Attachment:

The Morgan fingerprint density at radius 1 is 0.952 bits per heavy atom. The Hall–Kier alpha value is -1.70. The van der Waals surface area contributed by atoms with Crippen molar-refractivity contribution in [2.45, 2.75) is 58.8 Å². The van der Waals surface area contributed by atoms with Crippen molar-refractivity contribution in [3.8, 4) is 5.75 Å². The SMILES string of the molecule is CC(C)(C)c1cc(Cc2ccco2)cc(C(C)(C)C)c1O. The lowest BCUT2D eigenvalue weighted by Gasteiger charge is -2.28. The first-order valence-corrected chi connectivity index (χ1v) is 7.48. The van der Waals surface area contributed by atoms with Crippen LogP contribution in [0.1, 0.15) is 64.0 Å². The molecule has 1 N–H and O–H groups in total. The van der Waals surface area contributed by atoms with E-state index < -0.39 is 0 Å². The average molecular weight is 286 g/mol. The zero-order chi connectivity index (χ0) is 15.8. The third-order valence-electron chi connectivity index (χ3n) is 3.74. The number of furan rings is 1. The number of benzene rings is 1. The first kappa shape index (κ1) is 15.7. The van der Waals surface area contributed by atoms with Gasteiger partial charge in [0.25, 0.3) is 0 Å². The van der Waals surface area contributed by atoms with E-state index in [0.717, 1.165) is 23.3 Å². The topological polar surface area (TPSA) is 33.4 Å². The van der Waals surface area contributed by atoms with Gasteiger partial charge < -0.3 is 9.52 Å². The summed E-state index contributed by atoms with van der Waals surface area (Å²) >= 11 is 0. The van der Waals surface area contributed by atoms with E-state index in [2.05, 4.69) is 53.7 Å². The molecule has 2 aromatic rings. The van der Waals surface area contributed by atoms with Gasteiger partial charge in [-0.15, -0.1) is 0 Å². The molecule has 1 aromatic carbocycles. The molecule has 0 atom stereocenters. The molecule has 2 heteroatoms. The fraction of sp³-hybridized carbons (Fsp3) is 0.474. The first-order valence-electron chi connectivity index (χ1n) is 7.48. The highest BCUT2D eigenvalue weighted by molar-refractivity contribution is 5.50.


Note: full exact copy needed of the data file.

The Morgan fingerprint density at radius 1 is 0.952 bits per heavy atom. The Hall–Kier alpha value is -1.70. The van der Waals surface area contributed by atoms with Crippen molar-refractivity contribution in [2.45, 2.75) is 58.8 Å². The van der Waals surface area contributed by atoms with Crippen molar-refractivity contribution in [3.8, 4) is 5.75 Å². The SMILES string of the molecule is CC(C)(C)c1cc(Cc2ccco2)cc(C(C)(C)C)c1O. The lowest BCUT2D eigenvalue weighted by Gasteiger charge is -2.28. The first-order valence-corrected chi connectivity index (χ1v) is 7.48. The van der Waals surface area contributed by atoms with Crippen LogP contribution in [0.1, 0.15) is 64.0 Å². The molecule has 1 N–H and O–H groups in total. The van der Waals surface area contributed by atoms with E-state index < -0.39 is 0 Å². The average molecular weight is 286 g/mol. The zero-order chi connectivity index (χ0) is 15.8. The third-order valence-electron chi connectivity index (χ3n) is 3.74. The number of furan rings is 1. The number of benzene rings is 1. The first kappa shape index (κ1) is 15.7. The van der Waals surface area contributed by atoms with Gasteiger partial charge in [0.25, 0.3) is 0 Å². The van der Waals surface area contributed by atoms with E-state index in [0.717, 1.165) is 23.3 Å². The topological polar surface area (TPSA) is 33.4 Å². The van der Waals surface area contributed by atoms with Gasteiger partial charge < -0.3 is 9.52 Å². The summed E-state index contributed by atoms with van der Waals surface area (Å²) >= 11 is 0. The van der Waals surface area contributed by atoms with E-state index in [2.05, 4.69) is 53.7 Å². The molecule has 2 aromatic rings. The van der Waals surface area contributed by atoms with Gasteiger partial charge in [-0.15, -0.1) is 0 Å². The molecule has 1 aromatic carbocycles. The molecule has 0 atom stereocenters. The molecule has 2 heteroatoms. The fraction of sp³-hybridized carbons (Fsp3) is 0.474. The first-order valence-electron chi connectivity index (χ1n) is 7.48. The highest BCUT2D eigenvalue weighted by molar-refractivity contribution is 5.50.